There are watches with a large balance wheel and there are watches with a very large balance wheel. Remember the Heritage Watch Manufactory Tensus, it has a very large balance wheel. Remember the Zenith Montre d’Aéronef Type 20? That one has an even larger balance wheel.
Antoine Martin introduces the Slow Runner with a mind-blowing HUGE balance wheel. Its diameter is almost as big as most movements, and I mean the entire movement, not just their balance wheels. As the name indicates, it beats at an incredibly slow pace, with just 7,200 vibrations per hour.
The balance wheel measures 24 mm in diameter! OK, let this digest for a second. Especially when you consider that the diameter of the ETA 2824 and an ETA 2892 movements measures 25,6 mm in diameter. The larger the balance wheel, the bigger the mass inertia and the better the chronometric rates that can be achieved. Unfortunately Antoine Martin does not mention anything about mass inertia nor the watch’s chronometric rates.
The 42 mm large Slow Runner comes in two stainless steel versions and in a rose gold version. Hours and minutes are in a large off centre sub dial, that is for a large part overlapped by a big seconds sub dial. At the 3 o’clock position is the date indication and at 10 o’clock is a power reserve indicator, telling you how much of the 92 hours of power reserve are left.
Both stainless steel versions come at a very competitive price of 19,500 CHF (before tax). A price of the rose gold version isn’t mentioned yet. The case features a mixture of brushed and polished part and the dial, or at least the part that is visible around the sub dials, has a nice brushed sunray finish. All three sub dials (hours/minutes, seconds and power reserve) are partially recessed, giving the wearer a lot to enjoy while checking the time.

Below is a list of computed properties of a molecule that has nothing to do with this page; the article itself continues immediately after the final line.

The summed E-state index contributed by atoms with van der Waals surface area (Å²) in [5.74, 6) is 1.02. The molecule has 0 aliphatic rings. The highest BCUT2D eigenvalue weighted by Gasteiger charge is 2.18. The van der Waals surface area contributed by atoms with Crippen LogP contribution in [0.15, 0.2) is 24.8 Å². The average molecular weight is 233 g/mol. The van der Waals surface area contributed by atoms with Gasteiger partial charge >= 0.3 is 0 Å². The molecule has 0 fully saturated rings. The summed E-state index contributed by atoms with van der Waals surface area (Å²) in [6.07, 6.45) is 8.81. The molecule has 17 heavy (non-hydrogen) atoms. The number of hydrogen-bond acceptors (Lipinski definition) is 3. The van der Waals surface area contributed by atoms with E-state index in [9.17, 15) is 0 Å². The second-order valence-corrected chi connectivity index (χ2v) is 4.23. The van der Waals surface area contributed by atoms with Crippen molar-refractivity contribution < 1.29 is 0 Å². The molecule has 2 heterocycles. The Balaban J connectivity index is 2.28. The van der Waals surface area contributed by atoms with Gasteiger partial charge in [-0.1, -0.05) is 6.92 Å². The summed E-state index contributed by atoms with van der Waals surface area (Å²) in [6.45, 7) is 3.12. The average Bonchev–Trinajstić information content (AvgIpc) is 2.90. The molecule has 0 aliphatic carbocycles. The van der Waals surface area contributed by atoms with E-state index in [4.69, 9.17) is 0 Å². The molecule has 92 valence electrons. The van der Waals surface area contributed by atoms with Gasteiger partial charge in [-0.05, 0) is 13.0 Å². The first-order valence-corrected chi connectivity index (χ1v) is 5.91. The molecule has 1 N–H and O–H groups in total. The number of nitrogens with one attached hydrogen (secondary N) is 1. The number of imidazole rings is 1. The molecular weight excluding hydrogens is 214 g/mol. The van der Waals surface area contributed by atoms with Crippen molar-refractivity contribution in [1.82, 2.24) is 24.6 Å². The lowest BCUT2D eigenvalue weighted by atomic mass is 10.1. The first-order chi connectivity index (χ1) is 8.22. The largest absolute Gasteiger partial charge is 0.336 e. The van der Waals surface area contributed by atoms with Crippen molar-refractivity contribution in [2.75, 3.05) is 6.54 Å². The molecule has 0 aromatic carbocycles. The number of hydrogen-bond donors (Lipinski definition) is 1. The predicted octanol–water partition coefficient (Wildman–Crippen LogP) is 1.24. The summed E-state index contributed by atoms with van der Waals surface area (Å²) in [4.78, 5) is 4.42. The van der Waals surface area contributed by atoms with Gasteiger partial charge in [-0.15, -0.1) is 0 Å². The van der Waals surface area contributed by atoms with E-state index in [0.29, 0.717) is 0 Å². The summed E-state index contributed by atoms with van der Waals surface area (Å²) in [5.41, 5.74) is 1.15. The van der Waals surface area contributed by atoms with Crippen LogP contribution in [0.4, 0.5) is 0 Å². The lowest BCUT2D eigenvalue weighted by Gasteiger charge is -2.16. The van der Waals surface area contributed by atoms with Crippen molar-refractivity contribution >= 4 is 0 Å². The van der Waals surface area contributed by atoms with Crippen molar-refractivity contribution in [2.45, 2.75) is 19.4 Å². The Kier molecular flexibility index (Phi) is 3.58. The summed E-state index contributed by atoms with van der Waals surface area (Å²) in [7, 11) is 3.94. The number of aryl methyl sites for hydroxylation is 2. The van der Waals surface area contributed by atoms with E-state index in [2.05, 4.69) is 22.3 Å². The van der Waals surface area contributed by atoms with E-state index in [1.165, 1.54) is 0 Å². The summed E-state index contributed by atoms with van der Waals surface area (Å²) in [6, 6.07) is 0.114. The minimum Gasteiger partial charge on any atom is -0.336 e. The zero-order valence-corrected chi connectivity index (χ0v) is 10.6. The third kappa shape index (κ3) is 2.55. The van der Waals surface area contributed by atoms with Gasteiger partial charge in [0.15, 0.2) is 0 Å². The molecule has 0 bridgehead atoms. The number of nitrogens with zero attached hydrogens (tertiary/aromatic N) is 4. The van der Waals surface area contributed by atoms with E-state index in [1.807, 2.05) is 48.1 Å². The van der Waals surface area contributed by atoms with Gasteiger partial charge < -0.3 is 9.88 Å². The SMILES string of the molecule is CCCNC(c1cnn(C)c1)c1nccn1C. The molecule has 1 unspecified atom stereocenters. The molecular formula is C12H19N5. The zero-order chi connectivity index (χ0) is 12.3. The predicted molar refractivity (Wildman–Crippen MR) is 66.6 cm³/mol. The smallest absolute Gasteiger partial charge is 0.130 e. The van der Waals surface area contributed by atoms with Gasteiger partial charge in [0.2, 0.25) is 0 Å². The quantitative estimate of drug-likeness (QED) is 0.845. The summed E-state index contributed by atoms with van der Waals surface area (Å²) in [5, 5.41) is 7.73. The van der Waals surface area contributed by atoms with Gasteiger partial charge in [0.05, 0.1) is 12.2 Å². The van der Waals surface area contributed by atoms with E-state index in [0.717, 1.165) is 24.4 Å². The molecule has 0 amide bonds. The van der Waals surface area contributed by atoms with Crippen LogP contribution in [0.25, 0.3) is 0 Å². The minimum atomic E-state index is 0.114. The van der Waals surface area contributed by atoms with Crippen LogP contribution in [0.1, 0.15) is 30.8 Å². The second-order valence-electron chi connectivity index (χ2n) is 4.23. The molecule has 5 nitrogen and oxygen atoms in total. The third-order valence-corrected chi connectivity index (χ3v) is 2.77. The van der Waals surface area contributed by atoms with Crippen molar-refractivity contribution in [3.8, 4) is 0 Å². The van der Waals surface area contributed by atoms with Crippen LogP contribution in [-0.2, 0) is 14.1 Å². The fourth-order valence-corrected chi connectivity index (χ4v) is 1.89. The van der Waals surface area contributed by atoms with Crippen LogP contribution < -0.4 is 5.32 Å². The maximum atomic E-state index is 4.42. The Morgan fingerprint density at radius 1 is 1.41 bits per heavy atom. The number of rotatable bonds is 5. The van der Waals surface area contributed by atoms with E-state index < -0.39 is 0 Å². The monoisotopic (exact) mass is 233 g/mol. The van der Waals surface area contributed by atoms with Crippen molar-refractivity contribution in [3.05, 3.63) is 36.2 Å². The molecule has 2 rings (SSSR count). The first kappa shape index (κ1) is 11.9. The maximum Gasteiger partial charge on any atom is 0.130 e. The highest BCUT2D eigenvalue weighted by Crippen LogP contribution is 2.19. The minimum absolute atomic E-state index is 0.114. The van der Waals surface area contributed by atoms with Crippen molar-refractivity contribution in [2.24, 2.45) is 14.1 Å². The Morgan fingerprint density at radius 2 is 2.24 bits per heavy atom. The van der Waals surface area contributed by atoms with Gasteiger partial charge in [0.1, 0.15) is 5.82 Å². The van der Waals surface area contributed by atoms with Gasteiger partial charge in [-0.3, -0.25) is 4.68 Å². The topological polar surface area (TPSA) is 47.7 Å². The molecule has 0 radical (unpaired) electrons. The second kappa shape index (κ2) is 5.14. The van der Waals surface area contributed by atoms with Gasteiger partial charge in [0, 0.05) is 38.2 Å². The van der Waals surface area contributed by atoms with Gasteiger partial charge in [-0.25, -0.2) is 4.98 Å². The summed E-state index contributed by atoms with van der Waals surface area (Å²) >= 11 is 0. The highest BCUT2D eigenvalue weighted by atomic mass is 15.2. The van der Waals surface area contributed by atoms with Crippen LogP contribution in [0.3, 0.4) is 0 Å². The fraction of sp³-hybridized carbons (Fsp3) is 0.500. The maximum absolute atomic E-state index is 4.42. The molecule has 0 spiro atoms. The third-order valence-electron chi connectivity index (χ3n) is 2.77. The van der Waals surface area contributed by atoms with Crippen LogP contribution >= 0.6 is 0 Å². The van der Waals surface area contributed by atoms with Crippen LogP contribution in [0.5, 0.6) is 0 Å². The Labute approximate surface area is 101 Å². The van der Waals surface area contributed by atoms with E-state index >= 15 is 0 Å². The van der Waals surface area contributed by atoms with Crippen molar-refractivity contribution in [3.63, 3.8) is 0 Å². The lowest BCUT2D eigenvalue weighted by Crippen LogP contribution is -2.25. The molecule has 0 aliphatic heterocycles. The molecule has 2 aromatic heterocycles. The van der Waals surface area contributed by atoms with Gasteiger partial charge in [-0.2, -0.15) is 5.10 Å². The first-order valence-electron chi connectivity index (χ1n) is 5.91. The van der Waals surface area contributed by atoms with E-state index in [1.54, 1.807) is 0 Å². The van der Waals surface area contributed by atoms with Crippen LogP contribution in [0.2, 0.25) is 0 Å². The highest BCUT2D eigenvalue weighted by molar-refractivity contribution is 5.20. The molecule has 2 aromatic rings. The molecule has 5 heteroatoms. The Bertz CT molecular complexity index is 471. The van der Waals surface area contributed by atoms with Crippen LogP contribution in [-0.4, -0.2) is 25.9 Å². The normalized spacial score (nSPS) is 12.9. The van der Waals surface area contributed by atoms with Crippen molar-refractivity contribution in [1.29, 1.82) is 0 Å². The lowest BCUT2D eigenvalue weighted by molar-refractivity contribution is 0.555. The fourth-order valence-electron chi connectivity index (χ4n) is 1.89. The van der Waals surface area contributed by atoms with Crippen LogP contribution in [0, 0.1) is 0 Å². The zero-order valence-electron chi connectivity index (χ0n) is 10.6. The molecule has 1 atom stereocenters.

The seconds hand ticks 2 times every second, perfectly in pace with the HUGE balance wheel. On the dial is indicated that it vibrates with 7,200 vph. This does however not mean that its seconds hand ticks 1 time per second, as one would expect with a timepiece with “one hertz” printed on the dial. These two words remind us of a timepiece with a seconds hand that does tick one time per second, and goes by the name One Hertz. Even the dial layout shows some resemblance with the Grönefeld One Hertz!
Let’s have a look at the beat rate or vibrations per hour. The vibrations per hour, stand for how many times a balance wheel swings in one direction, all “ticks”. This rate stands for how many times per second the seconds hand ticks. This is also expressed in hertz and that’s where things get slightly odd. Takes for instance a fast beat movement that vibrates at 36,000 vph and has a seconds hand that makes 10 tiny jumps every second. While the seconds hand jumps 10 times, it is called a 5 Hz watch.
- 36,600 vph – 5 Hz – ticks 10 times per second
- 28,800 vph – 4 Hz – ticks 8 times per second
- 21,600 vph – 3 Hz – ticks 6 times per second
- 18,000 vph – 2,5 Hz – ticks 5 times per second
- 7,200 vph – 1 Hz – ticks 2 times per second
The balance always swings in two directions, which always results in two ticks of the seconds hand. These tic/toc (two ticks) are called one hertz. This grabs back on the swinging of a clock’s pendulum, which is the balance wheel in modern wrist watches. When looking at the seconds hand of a watch, it sounds odd as one would expect that two ticks per second equal 2 Hz.
The in-house caliber AM 36.001 measures 36 mm in diameter and 8.6 mm in height and comprises 199 individual parts (23 jewels). The press release does not mention anything about the finishing of the movement, but let’s be honest, for a price of 19,500 CHF you cannot expect extensive hand finishing.
The Antoine Martin looks like a very attractive timepiece, that comes at a very attractive price as well. The main feature is visible through the sapphire crystal in the case back, being the immense balance wheel. That will surely make a lovely visual display for watch connoisseurs!
For more information, please visit the Antoine Martin website.
This article is written by Frank Geelen, executive editor for Monochrome Watches.